Brexit blamed as business confidence falls, accountancy chiefs say

4 September 2017 9:36AM

Business confidence across Cumbria and the north has fallen thanks to the continuing uncertainty around UK politics and Brexit.

The year's third quarter saw confidence dip further into negative territory - down to -9.9), with the government accused of losing its focus on industrial policy as it grapples with its "hestitant" EU negotiations and the reality of a hung Parliament.

That is the picture as revealed in the latest Business Monitor report from the Institute of Chartered Accountants in England and Wales (ICAEW). British businesses are adopting a more cautious, wait-and-see approach, says the Monitor.

Keith Proudfoot, ICAEW's regional director for the north said: “The fall back into negative territory in the north is not unexpected.

Businesses cannot see through this haze of uncertainty and are struggling to look further than the end of the next quarter in terms of their decision making

"Since the announcement of the general election, a vacuum has been left with Government’s attention swallowed by a hung parliament and the start of EU negotiations.

"The industrial strategy has been lost in the void, coupled with no clear signal towards post-Brexit policy.

"As a result, businesses cannot see through this haze of uncertainty and are struggling to look further than the end of the next quarter in terms of their decision making.

“If they haven’t already, businesses need to look beyond the next few months to a future where innovation and investment now will create a longer term return.

"They need to be investing in talent, new products and services as well as exploring new markets to help ensure they are positioned to take advantage of the opportunities that will be there once the UK leaves the European Union.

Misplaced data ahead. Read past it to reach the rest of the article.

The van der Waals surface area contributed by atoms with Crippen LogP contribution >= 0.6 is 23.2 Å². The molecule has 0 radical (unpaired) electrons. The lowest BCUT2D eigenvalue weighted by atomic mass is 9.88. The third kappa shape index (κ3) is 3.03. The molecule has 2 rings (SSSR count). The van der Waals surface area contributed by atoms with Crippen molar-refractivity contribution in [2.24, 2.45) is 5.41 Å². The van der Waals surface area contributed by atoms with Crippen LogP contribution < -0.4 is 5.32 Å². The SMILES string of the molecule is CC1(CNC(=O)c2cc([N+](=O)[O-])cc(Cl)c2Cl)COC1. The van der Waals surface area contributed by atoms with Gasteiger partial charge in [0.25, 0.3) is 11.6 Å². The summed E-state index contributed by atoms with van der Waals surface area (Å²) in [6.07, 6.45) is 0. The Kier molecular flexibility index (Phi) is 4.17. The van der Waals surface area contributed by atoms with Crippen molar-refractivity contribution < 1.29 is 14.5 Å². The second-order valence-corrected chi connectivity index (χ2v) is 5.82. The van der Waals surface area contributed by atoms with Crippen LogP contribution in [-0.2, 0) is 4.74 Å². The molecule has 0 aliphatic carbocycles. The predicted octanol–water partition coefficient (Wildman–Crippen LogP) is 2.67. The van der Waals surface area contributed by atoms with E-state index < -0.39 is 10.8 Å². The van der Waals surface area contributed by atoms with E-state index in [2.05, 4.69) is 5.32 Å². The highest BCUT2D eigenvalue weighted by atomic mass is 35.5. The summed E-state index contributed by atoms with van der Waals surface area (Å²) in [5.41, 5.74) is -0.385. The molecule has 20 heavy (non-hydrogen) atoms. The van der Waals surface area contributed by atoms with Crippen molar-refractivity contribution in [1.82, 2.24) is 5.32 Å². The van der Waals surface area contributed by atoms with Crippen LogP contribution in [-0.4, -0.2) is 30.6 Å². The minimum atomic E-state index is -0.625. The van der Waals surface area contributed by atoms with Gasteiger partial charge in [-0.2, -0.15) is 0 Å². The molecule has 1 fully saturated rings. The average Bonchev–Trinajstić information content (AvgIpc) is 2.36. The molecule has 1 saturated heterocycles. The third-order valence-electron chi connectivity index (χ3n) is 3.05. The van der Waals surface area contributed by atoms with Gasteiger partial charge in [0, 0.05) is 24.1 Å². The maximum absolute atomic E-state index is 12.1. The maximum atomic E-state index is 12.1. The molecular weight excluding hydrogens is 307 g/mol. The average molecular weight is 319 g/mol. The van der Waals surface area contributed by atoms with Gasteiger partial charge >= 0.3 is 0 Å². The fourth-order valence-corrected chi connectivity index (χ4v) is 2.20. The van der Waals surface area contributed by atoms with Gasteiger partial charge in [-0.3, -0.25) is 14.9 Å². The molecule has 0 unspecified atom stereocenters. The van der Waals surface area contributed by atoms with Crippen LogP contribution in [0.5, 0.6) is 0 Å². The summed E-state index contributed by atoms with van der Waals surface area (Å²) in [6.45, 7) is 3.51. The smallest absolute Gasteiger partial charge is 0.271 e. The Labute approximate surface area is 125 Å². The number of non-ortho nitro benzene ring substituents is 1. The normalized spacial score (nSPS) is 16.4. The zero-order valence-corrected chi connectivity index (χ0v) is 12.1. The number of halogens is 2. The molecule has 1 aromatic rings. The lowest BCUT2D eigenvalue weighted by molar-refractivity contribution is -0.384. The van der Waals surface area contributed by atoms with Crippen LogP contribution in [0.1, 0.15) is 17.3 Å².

"Government also needs to articulate what business should expect in terms of transitional arrangements as they need to be planning now and cannot wait until early 2019 to find out.”

The group has predicted that investment growth will fall back across almost all sectors nationally.

Capital investment continues to grow slowly.

While job creation is positive it shows no signing of picking up. There was a similar picture for staff development and R&D budgets which are growing slower pace than revenues.

Domestic sales growth has been steady through 2016 and 2017 to date and overall export growth is being maintained, but weaker sterling has failed to deliver a significant improvement and expectations are falling as sterling edges up.

Meanwhile, 24% of businesses report a shortage of non-management skills is a greater challenge to their business than a year ago. This may reflect a fall in net immigration into the UK since the Brexit vote and uncertainty over immigration policy.

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